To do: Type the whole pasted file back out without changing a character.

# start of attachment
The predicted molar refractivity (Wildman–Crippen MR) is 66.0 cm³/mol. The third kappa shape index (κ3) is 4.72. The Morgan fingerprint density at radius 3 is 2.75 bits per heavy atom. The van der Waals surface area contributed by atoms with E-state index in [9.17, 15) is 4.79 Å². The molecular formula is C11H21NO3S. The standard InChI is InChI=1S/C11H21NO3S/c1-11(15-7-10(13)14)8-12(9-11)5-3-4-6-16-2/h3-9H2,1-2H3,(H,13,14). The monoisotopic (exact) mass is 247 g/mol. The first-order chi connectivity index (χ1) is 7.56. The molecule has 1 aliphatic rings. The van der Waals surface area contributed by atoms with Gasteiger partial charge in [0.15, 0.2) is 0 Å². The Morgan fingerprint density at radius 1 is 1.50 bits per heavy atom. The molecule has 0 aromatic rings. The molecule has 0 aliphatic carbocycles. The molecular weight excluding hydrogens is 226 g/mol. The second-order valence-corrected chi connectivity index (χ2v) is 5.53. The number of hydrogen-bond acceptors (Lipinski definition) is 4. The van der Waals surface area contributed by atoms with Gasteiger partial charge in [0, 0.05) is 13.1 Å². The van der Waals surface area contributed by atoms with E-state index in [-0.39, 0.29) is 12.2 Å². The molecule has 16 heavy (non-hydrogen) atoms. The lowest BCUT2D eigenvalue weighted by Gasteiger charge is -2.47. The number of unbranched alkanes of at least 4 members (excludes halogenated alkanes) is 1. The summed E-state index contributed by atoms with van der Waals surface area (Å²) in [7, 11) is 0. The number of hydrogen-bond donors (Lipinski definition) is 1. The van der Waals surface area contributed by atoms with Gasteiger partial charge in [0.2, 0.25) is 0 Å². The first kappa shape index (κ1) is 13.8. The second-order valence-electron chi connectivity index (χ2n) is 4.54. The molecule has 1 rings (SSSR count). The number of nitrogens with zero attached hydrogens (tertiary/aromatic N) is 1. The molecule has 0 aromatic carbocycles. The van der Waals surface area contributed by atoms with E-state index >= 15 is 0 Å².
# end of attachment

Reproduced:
The predicted molar refractivity (Wildman–Crippen MR) is 66.0 cm³/mol. The third kappa shape index (κ3) is 4.72. The Morgan fingerprint density at radius 3 is 2.75 bits per heavy atom. The van der Waals surface area contributed by atoms with E-state index in [9.17, 15) is 4.79 Å². The molecular formula is C11H21NO3S. The standard InChI is InChI=1S/C11H21NO3S/c1-11(15-7-10(13)14)8-12(9-11)5-3-4-6-16-2/h3-9H2,1-2H3,(H,13,14). The monoisotopic (exact) mass is 247 g/mol. The first-order chi connectivity index (χ1) is 7.56. The molecule has 1 aliphatic rings. The van der Waals surface area contributed by atoms with Gasteiger partial charge in [0.15, 0.2) is 0 Å². The Morgan fingerprint density at radius 1 is 1.50 bits per heavy atom. The molecule has 0 aromatic rings. The molecule has 0 aliphatic carbocycles. The molecular weight excluding hydrogens is 226 g/mol. The second-order valence-corrected chi connectivity index (χ2v) is 5.53. The number of hydrogen-bond acceptors (Lipinski definition) is 4. The van der Waals surface area contributed by atoms with Gasteiger partial charge in [0, 0.05) is 13.1 Å². The van der Waals surface area contributed by atoms with E-state index in [-0.39, 0.29) is 12.2 Å². The molecule has 16 heavy (non-hydrogen) atoms. The lowest BCUT2D eigenvalue weighted by Gasteiger charge is -2.47. The number of unbranched alkanes of at least 4 members (excludes halogenated alkanes) is 1. The summed E-state index contributed by atoms with van der Waals surface area (Å²) in [7, 11) is 0. The number of hydrogen-bond donors (Lipinski definition) is 1. The van der Waals surface area contributed by atoms with Gasteiger partial charge in [0.2, 0.25) is 0 Å². The first kappa shape index (κ1) is 13.8. The second-order valence-electron chi connectivity index (χ2n) is 4.54. The molecule has 1 rings (SSSR count). The number of nitrogens with zero attached hydrogens (tertiary/aromatic N) is 1. The molecule has 0 aromatic carbocycles. The van der Waals surface area contributed by atoms with E-state index >= 15 is 0 Å².